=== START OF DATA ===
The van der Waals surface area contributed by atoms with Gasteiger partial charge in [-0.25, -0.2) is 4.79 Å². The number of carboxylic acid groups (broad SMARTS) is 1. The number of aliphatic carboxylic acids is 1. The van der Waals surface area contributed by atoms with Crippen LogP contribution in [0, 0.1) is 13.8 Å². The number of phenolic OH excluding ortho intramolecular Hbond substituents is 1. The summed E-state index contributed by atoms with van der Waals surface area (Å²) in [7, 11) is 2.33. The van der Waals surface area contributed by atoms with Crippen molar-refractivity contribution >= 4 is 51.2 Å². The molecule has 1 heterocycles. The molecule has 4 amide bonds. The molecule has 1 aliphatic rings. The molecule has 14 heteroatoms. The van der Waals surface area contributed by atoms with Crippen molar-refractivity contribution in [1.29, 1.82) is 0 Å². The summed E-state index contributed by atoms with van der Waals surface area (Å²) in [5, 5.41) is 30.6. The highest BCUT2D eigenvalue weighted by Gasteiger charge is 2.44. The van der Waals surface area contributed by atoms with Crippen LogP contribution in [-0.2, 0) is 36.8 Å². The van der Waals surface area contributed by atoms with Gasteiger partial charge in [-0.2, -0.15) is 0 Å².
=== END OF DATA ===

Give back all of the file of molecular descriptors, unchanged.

The van der Waals surface area contributed by atoms with Gasteiger partial charge in [-0.25, -0.2) is 4.79 Å². The number of carboxylic acid groups (broad SMARTS) is 1. The number of aliphatic carboxylic acids is 1. The van der Waals surface area contributed by atoms with Crippen LogP contribution in [0, 0.1) is 13.8 Å². The number of phenolic OH excluding ortho intramolecular Hbond substituents is 1. The summed E-state index contributed by atoms with van der Waals surface area (Å²) in [7, 11) is 2.33. The van der Waals surface area contributed by atoms with Crippen molar-refractivity contribution >= 4 is 51.2 Å². The molecule has 1 heterocycles. The molecule has 4 amide bonds. The molecule has 1 aliphatic rings. The molecule has 14 heteroatoms. The van der Waals surface area contributed by atoms with Crippen molar-refractivity contribution in [1.29, 1.82) is 0 Å². The summed E-state index contributed by atoms with van der Waals surface area (Å²) in [5, 5.41) is 30.6. The highest BCUT2D eigenvalue weighted by Gasteiger charge is 2.44. The van der Waals surface area contributed by atoms with Crippen LogP contribution in [-0.2, 0) is 36.8 Å². The van der Waals surface area contributed by atoms with Gasteiger partial charge in [-0.2, -0.15) is 0 Å².